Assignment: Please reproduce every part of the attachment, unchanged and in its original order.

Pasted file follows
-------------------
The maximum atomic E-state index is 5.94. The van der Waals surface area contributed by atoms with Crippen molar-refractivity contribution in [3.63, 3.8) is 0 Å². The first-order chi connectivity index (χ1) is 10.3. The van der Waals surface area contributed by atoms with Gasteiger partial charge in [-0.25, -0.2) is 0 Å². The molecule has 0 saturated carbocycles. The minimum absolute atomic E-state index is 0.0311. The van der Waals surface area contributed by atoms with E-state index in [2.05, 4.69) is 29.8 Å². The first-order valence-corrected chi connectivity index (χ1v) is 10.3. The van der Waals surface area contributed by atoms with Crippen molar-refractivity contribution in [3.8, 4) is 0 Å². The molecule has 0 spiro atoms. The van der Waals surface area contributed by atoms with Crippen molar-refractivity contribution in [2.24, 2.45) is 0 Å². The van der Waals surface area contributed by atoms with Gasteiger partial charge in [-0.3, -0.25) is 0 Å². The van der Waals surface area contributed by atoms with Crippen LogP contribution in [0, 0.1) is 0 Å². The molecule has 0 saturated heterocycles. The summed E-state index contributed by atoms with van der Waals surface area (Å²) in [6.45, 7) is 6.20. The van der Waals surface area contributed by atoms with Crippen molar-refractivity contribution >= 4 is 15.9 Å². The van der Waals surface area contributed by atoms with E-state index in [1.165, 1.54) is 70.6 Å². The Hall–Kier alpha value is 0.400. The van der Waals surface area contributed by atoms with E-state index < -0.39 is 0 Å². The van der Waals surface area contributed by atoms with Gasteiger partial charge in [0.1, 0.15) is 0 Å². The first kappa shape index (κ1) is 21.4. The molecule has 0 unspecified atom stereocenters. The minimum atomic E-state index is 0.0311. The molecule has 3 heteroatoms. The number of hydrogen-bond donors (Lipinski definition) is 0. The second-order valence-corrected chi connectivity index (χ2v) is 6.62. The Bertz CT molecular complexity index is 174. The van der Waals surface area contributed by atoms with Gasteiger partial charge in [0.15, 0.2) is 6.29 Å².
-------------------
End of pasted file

The maximum atomic E-state index is 5.94. The van der Waals surface area contributed by atoms with Crippen molar-refractivity contribution in [3.63, 3.8) is 0 Å². The first-order chi connectivity index (χ1) is 10.3. The van der Waals surface area contributed by atoms with Gasteiger partial charge in [-0.25, -0.2) is 0 Å². The molecule has 0 saturated carbocycles. The minimum absolute atomic E-state index is 0.0311. The van der Waals surface area contributed by atoms with E-state index in [2.05, 4.69) is 29.8 Å². The first-order valence-corrected chi connectivity index (χ1v) is 10.3. The van der Waals surface area contributed by atoms with Crippen molar-refractivity contribution in [3.8, 4) is 0 Å². The molecule has 0 spiro atoms. The van der Waals surface area contributed by atoms with Crippen molar-refractivity contribution in [2.24, 2.45) is 0 Å². The van der Waals surface area contributed by atoms with Gasteiger partial charge in [-0.3, -0.25) is 0 Å². The van der Waals surface area contributed by atoms with Crippen LogP contribution in [0, 0.1) is 0 Å². The molecule has 0 saturated heterocycles. The summed E-state index contributed by atoms with van der Waals surface area (Å²) in [6.45, 7) is 6.20. The van der Waals surface area contributed by atoms with Crippen molar-refractivity contribution >= 4 is 15.9 Å². The van der Waals surface area contributed by atoms with E-state index in [1.165, 1.54) is 70.6 Å². The Hall–Kier alpha value is 0.400. The van der Waals surface area contributed by atoms with E-state index < -0.39 is 0 Å². The van der Waals surface area contributed by atoms with Gasteiger partial charge in [0.1, 0.15) is 0 Å². The first kappa shape index (κ1) is 21.4. The molecule has 0 unspecified atom stereocenters. The minimum atomic E-state index is 0.0311. The molecule has 3 heteroatoms. The number of hydrogen-bond donors (Lipinski definition) is 0. The second-order valence-corrected chi connectivity index (χ2v) is 6.62. The Bertz CT molecular complexity index is 174. The van der Waals surface area contributed by atoms with Gasteiger partial charge in [0.15, 0.2) is 6.29 Å².